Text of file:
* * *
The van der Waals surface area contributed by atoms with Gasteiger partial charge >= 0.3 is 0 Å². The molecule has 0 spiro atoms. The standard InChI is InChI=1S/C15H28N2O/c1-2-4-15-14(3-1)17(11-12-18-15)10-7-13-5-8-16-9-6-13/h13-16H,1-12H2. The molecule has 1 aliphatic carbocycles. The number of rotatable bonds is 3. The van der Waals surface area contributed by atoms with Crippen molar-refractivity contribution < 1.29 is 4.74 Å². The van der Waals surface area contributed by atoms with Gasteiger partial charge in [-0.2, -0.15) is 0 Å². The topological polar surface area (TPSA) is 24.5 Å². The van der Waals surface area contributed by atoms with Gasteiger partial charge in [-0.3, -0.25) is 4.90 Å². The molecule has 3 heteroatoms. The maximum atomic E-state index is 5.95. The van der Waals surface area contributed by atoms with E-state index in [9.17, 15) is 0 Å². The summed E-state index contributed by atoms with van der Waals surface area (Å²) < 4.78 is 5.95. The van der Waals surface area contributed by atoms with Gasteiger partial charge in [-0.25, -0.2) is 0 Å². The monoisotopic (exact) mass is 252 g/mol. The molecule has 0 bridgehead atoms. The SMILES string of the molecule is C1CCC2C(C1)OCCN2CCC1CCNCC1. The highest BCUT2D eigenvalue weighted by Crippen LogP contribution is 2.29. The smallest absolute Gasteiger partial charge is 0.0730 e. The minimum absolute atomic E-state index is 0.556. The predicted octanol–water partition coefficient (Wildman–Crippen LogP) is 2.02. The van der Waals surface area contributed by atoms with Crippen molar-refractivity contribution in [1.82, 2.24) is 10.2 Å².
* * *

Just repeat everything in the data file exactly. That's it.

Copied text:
The van der Waals surface area contributed by atoms with Gasteiger partial charge >= 0.3 is 0 Å². The molecule has 0 spiro atoms. The standard InChI is InChI=1S/C15H28N2O/c1-2-4-15-14(3-1)17(11-12-18-15)10-7-13-5-8-16-9-6-13/h13-16H,1-12H2. The molecule has 1 aliphatic carbocycles. The number of rotatable bonds is 3. The van der Waals surface area contributed by atoms with Crippen molar-refractivity contribution < 1.29 is 4.74 Å². The van der Waals surface area contributed by atoms with Gasteiger partial charge in [-0.2, -0.15) is 0 Å². The topological polar surface area (TPSA) is 24.5 Å². The van der Waals surface area contributed by atoms with Gasteiger partial charge in [-0.3, -0.25) is 4.90 Å². The molecule has 3 heteroatoms. The maximum atomic E-state index is 5.95. The van der Waals surface area contributed by atoms with E-state index in [9.17, 15) is 0 Å². The summed E-state index contributed by atoms with van der Waals surface area (Å²) < 4.78 is 5.95. The van der Waals surface area contributed by atoms with Gasteiger partial charge in [-0.25, -0.2) is 0 Å². The monoisotopic (exact) mass is 252 g/mol. The molecule has 0 bridgehead atoms. The SMILES string of the molecule is C1CCC2C(C1)OCCN2CCC1CCNCC1. The highest BCUT2D eigenvalue weighted by Crippen LogP contribution is 2.29. The smallest absolute Gasteiger partial charge is 0.0730 e. The minimum absolute atomic E-state index is 0.556. The predicted octanol–water partition coefficient (Wildman–Crippen LogP) is 2.02. The van der Waals surface area contributed by atoms with Crippen molar-refractivity contribution in [1.82, 2.24) is 10.2 Å².